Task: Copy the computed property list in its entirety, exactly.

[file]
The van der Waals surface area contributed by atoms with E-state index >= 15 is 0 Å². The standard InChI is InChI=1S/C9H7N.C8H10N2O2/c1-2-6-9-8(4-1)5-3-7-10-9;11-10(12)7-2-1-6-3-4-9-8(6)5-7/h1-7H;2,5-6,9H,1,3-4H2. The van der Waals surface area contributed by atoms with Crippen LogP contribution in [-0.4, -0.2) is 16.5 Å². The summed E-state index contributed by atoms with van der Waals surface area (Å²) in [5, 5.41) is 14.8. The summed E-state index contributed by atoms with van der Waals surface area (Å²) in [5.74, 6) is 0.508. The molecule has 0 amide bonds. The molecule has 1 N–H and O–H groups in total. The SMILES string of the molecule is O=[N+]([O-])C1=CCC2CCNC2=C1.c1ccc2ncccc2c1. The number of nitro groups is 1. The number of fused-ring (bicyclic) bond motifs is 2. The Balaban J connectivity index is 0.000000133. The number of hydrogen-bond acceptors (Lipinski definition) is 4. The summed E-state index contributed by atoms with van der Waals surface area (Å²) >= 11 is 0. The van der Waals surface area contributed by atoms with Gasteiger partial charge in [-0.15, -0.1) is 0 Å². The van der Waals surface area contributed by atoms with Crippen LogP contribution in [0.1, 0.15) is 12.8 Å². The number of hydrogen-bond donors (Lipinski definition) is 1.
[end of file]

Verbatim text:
The van der Waals surface area contributed by atoms with E-state index >= 15 is 0 Å². The standard InChI is InChI=1S/C9H7N.C8H10N2O2/c1-2-6-9-8(4-1)5-3-7-10-9;11-10(12)7-2-1-6-3-4-9-8(6)5-7/h1-7H;2,5-6,9H,1,3-4H2. The van der Waals surface area contributed by atoms with Crippen LogP contribution in [-0.4, -0.2) is 16.5 Å². The summed E-state index contributed by atoms with van der Waals surface area (Å²) in [5, 5.41) is 14.8. The summed E-state index contributed by atoms with van der Waals surface area (Å²) in [5.74, 6) is 0.508. The molecule has 0 amide bonds. The molecule has 1 N–H and O–H groups in total. The SMILES string of the molecule is O=[N+]([O-])C1=CCC2CCNC2=C1.c1ccc2ncccc2c1. The number of nitro groups is 1. The number of fused-ring (bicyclic) bond motifs is 2. The Balaban J connectivity index is 0.000000133. The number of hydrogen-bond acceptors (Lipinski definition) is 4. The summed E-state index contributed by atoms with van der Waals surface area (Å²) >= 11 is 0. The van der Waals surface area contributed by atoms with Gasteiger partial charge in [-0.15, -0.1) is 0 Å². The van der Waals surface area contributed by atoms with Crippen LogP contribution in [0.1, 0.15) is 12.8 Å². The number of hydrogen-bond donors (Lipinski definition) is 1.